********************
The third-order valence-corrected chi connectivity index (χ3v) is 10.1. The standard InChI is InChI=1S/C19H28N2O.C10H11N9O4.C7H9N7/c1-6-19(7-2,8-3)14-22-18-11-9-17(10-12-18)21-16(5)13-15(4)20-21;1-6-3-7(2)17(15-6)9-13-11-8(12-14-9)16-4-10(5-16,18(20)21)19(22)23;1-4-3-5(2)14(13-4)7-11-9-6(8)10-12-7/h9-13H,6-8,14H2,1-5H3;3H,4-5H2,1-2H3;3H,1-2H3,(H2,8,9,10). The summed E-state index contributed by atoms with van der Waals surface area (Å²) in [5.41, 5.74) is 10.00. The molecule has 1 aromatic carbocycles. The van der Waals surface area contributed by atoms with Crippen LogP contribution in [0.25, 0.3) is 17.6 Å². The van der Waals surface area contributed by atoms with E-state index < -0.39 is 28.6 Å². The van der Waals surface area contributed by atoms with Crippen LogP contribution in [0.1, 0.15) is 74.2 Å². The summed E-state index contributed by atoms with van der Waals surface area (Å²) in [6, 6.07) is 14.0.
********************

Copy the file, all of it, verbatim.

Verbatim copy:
The third-order valence-corrected chi connectivity index (χ3v) is 10.1. The standard InChI is InChI=1S/C19H28N2O.C10H11N9O4.C7H9N7/c1-6-19(7-2,8-3)14-22-18-11-9-17(10-12-18)21-16(5)13-15(4)20-21;1-6-3-7(2)17(15-6)9-13-11-8(12-14-9)16-4-10(5-16,18(20)21)19(22)23;1-4-3-5(2)14(13-4)7-11-9-6(8)10-12-7/h9-13H,6-8,14H2,1-5H3;3H,4-5H2,1-2H3;3H,1-2H3,(H2,8,9,10). The summed E-state index contributed by atoms with van der Waals surface area (Å²) in [5.41, 5.74) is 10.00. The molecule has 1 aromatic carbocycles. The van der Waals surface area contributed by atoms with Crippen LogP contribution in [0.25, 0.3) is 17.6 Å². The van der Waals surface area contributed by atoms with E-state index < -0.39 is 28.6 Å². The van der Waals surface area contributed by atoms with Crippen LogP contribution in [0.1, 0.15) is 74.2 Å². The summed E-state index contributed by atoms with van der Waals surface area (Å²) in [6, 6.07) is 14.0.